Where the needle hub is a simple cylindrical needle hub of a hollow needle known as an applicator needle, the after-loader device can be connected to the cylindrical needle hub by inserting at least a portion of the cylindrical needle hub into a distal portion of a bore of the after-loader, such that the after-loader is rigidly connected to the cylindrical needle hub of the hollow needle without requiring additional support. A stylet is inserted into an opening at a proximal end of the after-loader device, to urge an implant from the after-loader device into a lumen of the hollow needle.
Certain embodiments employ the use of a stylet having a length that is at least as long as a total length of the after-loader device connected with a hollow needle. Where such a stylet is available, the implant can be urged from the after-loader device, through a lumen of the hollow needle, to a distal end of the hollow needle, while the after-loader device is still connected to the needle. Thereafter, the hollow needle and the after-loader device are retracted, while the stylet is held in place, to thereby deposit the implant at the desired location and to the depth.
In specific embodiments, the implant can be loaded into the bore of the after-loader device, after the after-loader device is connected to the hollow needle, but before the stylet is inserted into the after-loader device. In other embodiments, the implant was already loaded into the bore of the after-loader device before the after-loader device is connected to the hollow needle.
In specific embodiments, where the after-loader device includes end plugs, the end plugs of the after-loader device, which maintain the implant within a bore of the after-loader device, are removed prior to connecting the after-loader device to the hollow needle.
In specific embodiments the implant is a treatment strand or other treatment member, which includes a plurality of radioactive sources spaced apart from one another. Alternatively, or additionally, the implant can be a plurality of loose seeds and spacers. Other implants are also possible, as described below.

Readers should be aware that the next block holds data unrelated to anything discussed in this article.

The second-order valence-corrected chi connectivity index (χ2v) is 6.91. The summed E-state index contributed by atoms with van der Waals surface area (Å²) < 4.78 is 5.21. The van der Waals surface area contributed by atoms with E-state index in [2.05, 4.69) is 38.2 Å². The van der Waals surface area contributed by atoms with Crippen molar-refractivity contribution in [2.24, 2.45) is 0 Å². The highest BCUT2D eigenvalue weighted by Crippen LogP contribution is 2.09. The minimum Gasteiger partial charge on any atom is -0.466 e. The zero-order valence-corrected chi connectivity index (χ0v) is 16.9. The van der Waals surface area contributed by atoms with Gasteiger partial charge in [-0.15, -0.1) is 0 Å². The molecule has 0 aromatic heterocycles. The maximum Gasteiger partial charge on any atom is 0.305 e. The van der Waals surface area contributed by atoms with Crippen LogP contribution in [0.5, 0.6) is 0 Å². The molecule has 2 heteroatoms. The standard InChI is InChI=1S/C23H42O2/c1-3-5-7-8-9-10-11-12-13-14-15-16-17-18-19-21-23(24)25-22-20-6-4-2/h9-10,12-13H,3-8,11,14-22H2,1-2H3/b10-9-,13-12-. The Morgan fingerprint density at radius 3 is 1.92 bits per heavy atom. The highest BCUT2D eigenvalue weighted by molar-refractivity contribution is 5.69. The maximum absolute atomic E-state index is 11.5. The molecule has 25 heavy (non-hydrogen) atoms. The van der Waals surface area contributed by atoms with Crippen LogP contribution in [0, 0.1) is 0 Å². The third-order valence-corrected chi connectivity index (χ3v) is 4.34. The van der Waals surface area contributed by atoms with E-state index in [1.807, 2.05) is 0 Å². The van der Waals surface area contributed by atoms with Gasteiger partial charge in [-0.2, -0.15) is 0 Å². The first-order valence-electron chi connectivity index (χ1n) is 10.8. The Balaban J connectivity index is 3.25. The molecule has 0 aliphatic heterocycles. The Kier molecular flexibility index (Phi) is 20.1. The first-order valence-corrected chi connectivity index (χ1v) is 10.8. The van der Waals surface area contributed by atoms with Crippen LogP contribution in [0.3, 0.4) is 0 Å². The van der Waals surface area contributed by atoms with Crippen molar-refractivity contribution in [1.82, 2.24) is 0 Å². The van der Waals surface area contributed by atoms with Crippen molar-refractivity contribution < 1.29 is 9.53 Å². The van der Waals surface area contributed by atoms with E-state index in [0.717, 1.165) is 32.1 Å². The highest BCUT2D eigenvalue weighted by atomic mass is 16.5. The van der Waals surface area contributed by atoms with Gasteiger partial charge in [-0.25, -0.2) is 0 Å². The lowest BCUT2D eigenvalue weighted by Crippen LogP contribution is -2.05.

Where the stylet to be employed is not as long as a total length of the after-loader device connected with a hollow needle, the stylet is used to urging an implant from the after-loader device, into a lumen of the hollow needle. The stylet is then retracted from the after-loader, and the after-loader is removed, i.e., disconnected from the hollow needle. Thereafter, a stylet (the same or a different stylet) is inserted into an opening at a distal end of the hollow needle, and the stylet is used to urge the implant to a distal end of the hollow needle. Then, the hollow needle is retracted while the stylet is held in place, to thereby deposit the implant at the desired location and to the depth.
Methods of the present invention also include methods that used the adaptor mentioned above. For example, after a distal end of a hollow needle is inserted into patient tissue, a distal hollow shaft of an adaptor can be inserted through the needle hub and into a proximal portion of a lumen of the hollow needle, and an after-loader device can be connected to a proximal hollow shaft of the adaptor. It is also possible that the adaptor, just described, already be connected to the proximal portion of a hollow needle, when the distal end of the hollow needle is inserted into patient tissue. A stylet can then be inserted into an opening at a proximal end of the after-loader device. Depending upon the length of the stylet, the after-loader body and adaptor may be left in place during the remainder of the implant procedure, or may need to be removed before a stylet is used to urge the implant to the distal end of the hollow needle. The hollow needle (and the after-loader device and adaptor, if still in place) are then refracted, while the stylet is held in place, to thereby deposit the implant at the desired location and to the depth.
This summary is not intended to be a complete description of the invention. Other features, aspects, objects and advantages of the invention can be obtained from a review of the specification, the figures, and the claims.